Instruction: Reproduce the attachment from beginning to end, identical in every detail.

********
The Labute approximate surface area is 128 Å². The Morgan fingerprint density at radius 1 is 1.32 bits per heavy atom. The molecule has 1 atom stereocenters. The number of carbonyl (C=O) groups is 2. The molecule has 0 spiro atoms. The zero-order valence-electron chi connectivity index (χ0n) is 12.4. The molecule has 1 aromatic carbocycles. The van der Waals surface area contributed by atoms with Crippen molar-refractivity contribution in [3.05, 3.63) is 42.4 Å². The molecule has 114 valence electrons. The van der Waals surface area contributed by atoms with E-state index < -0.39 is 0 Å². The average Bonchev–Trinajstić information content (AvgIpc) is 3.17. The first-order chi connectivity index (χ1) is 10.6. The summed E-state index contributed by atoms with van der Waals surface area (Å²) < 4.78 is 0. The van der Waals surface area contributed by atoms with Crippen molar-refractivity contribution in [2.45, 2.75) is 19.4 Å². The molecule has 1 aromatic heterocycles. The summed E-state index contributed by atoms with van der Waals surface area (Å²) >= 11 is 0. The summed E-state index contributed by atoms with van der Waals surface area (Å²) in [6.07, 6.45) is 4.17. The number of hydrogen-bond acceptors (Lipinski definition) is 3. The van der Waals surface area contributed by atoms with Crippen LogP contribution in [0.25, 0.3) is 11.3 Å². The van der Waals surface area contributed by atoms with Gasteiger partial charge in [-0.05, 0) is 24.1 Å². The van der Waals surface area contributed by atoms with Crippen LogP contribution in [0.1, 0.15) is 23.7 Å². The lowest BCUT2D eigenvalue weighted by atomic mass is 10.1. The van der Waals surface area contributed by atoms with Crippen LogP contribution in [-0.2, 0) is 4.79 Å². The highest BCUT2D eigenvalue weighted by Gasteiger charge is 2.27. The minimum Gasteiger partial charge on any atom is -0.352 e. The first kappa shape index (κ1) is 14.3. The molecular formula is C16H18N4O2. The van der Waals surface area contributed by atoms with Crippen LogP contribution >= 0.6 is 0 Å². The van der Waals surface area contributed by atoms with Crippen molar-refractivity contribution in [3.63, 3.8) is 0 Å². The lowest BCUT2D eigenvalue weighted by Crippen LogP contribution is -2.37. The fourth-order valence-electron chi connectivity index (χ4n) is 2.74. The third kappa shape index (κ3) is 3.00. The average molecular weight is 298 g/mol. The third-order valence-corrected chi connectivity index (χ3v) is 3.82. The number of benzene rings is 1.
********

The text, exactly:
The Labute approximate surface area is 128 Å². The Morgan fingerprint density at radius 1 is 1.32 bits per heavy atom. The molecule has 1 atom stereocenters. The number of carbonyl (C=O) groups is 2. The molecule has 0 spiro atoms. The zero-order valence-electron chi connectivity index (χ0n) is 12.4. The molecule has 1 aromatic carbocycles. The van der Waals surface area contributed by atoms with Crippen molar-refractivity contribution in [3.05, 3.63) is 42.4 Å². The molecule has 114 valence electrons. The van der Waals surface area contributed by atoms with E-state index < -0.39 is 0 Å². The average Bonchev–Trinajstić information content (AvgIpc) is 3.17. The first-order chi connectivity index (χ1) is 10.6. The summed E-state index contributed by atoms with van der Waals surface area (Å²) < 4.78 is 0. The van der Waals surface area contributed by atoms with Crippen molar-refractivity contribution in [2.45, 2.75) is 19.4 Å². The molecule has 1 aromatic heterocycles. The summed E-state index contributed by atoms with van der Waals surface area (Å²) >= 11 is 0. The summed E-state index contributed by atoms with van der Waals surface area (Å²) in [6.07, 6.45) is 4.17. The number of hydrogen-bond acceptors (Lipinski definition) is 3. The van der Waals surface area contributed by atoms with Crippen LogP contribution in [0.25, 0.3) is 11.3 Å². The van der Waals surface area contributed by atoms with Gasteiger partial charge in [-0.05, 0) is 24.1 Å². The van der Waals surface area contributed by atoms with Crippen LogP contribution in [0.1, 0.15) is 23.7 Å². The lowest BCUT2D eigenvalue weighted by atomic mass is 10.1. The van der Waals surface area contributed by atoms with Crippen LogP contribution in [-0.2, 0) is 4.79 Å². The highest BCUT2D eigenvalue weighted by Gasteiger charge is 2.27. The minimum Gasteiger partial charge on any atom is -0.352 e. The first kappa shape index (κ1) is 14.3. The molecular formula is C16H18N4O2. The van der Waals surface area contributed by atoms with Crippen LogP contribution >= 0.6 is 0 Å². The van der Waals surface area contributed by atoms with Crippen molar-refractivity contribution in [3.63, 3.8) is 0 Å². The lowest BCUT2D eigenvalue weighted by Crippen LogP contribution is -2.37. The fourth-order valence-electron chi connectivity index (χ4n) is 2.74. The third kappa shape index (κ3) is 3.00. The average molecular weight is 298 g/mol. The third-order valence-corrected chi connectivity index (χ3v) is 3.82. The number of benzene rings is 1.